|qmake:||QT += widgets|
This class is obsolete. It is provided to keep old source code working. We strongly advise against using it in new code.
|const QRect||availableGeometry(const QWidget *widget) const|
|const QRect||screenGeometry(const QWidget *widget) const|
|int||screenNumber(const QWidget *widget = nullptr) const|
- 214 public functions inherited from QWidget
- 30 public functions inherited from QObject
- 14 public functions inherited from QPaintDevice
|QList<T>||qFindChildren(const QObject *obj, const QRegExp ®Exp)|
|T||qobject_cast(const QObject *object)|
Additional Inherited Members
- 59 properties inherited from QWidget
- 1 property inherited from QObject
- 19 public slots inherited from QWidget
- 1 public slot inherited from QObject
- 3 signals inherited from QWidget
- 2 signals inherited from QObject
- 5 static public members inherited from QWidget
- 9 static public members inherited from QObject
- 35 protected functions inherited from QWidget
- 9 protected functions inherited from QObject
- 1 protected function inherited from QPaintDevice
- 1 protected slot inherited from QWidget
Systems with more than one graphics card and monitor can manage the physical screen space available either as multiple desktops, or as a large virtual desktop.
This class provides information about the user's desktop, such as its total size, number of screens, the geometry of each screen, and whether they are configured as separate desktops or a single virtual desktop.
Widgets provided by Qt use this class to place tooltips, menus and dialog boxes on the correct screen for their parent or application widgets. Applications can use this class to obtain information that can be used to save window positions, or to place child widgets and dialogs on one particular screen.
The widget's screenGeometry() function provides information about the geometry of the available screens with. The number of screens available is returned by screenCount, and the screenCountChanged() signal is emitted when screens are added or removed. The screen number that a particular point or widget is located in is returned by screenNumber().
To obtain the dimensions of a particular screen, call the screenGeometry() function. On some desktop environments, not all of the screen is available for applications to use; for example, an application dock or menu bar may take up some space. Use the availableGeometry() function to obtain the available area for applications.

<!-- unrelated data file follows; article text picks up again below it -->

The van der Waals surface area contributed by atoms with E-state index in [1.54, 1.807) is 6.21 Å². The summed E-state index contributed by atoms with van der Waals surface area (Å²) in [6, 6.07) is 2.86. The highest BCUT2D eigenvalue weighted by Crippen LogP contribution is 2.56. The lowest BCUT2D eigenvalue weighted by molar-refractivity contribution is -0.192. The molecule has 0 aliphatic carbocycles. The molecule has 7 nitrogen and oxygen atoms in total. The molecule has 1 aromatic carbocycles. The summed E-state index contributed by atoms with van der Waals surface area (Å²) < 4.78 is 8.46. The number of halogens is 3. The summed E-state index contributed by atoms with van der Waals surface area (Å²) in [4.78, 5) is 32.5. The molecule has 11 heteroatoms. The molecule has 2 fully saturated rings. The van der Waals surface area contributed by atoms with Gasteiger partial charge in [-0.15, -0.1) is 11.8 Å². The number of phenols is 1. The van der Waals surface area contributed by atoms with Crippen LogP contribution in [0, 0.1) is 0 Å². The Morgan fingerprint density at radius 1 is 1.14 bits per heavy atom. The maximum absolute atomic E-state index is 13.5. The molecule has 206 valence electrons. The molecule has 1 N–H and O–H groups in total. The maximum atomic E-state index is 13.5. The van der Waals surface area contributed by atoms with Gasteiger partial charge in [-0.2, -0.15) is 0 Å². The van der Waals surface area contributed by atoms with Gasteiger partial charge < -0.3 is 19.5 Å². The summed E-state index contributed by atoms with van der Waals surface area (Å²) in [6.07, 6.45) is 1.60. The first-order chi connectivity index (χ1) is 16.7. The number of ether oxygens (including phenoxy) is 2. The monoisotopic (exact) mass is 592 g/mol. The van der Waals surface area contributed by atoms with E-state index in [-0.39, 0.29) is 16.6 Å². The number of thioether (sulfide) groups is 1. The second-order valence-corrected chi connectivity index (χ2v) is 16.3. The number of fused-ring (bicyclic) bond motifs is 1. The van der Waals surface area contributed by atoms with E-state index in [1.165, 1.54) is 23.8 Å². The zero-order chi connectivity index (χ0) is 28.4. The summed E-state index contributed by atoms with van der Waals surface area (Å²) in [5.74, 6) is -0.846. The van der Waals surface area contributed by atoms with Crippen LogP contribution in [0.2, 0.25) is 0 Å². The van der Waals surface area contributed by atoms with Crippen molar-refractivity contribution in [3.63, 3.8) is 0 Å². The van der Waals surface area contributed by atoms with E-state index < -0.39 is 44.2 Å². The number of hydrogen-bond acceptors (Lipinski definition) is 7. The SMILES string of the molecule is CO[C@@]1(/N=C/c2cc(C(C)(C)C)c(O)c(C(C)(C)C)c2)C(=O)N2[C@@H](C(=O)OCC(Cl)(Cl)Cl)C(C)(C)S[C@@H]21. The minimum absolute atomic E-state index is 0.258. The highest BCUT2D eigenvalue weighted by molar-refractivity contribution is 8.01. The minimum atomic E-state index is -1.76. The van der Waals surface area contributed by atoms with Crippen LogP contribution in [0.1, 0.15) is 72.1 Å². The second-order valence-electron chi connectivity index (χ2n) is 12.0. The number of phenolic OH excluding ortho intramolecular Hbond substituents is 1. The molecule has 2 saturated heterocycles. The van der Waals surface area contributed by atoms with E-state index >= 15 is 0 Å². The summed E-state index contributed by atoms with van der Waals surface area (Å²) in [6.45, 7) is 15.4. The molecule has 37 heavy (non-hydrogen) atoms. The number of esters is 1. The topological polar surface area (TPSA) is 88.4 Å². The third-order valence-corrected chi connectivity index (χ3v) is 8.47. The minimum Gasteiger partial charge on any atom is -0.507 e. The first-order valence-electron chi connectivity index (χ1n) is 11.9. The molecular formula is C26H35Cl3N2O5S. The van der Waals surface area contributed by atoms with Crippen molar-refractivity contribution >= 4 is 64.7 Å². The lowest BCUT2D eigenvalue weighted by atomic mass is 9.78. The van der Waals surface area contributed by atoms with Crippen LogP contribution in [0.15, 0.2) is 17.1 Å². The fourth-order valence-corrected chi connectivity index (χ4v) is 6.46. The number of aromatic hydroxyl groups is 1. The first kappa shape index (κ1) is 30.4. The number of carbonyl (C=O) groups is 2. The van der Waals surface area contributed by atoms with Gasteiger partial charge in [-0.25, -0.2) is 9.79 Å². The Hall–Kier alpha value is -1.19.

QDesktopWidget also inherits the QWidget properties, width() and height(), which specify the size of the desktop. However, for desktops with multiple screens, the size of the desktop is the union of all the screen sizes, so width() and height() should not be used for computing the size of a widget to be placed on one of the screens.
On systems that are configured to use the available screens as a single, large virtual desktop, the virtualDesktop property will be set to true. In this case, the widget's size is usually the size of the bounding rectangle of all the screens.
For an application, the screen where the main widget resides is the primary screen. This is stored in the primaryScreen property. All windows opened in the context of the application should be constrained to the boundaries of the primary screen; for example, it would be inconvenient if a dialog box popped up on a different screen, or split over two screens.
In the illustration above, Application One's primary screen is screen 0, and App Two's primary screen is screen 1.
Member Function Documentation
This is an overloaded function.
Returns the available geometry of the screen which contains widget.
See also screenGeometry().
This is an overloaded function.
Returns the geometry of the screen which contains widget.
int QDesktopWidget::screenNumber(const QWidget *widget = nullptr) const
Returns the index of the screen that contains the largest part of widget, or -1 if the widget not on a screen.
See also primaryScreen.
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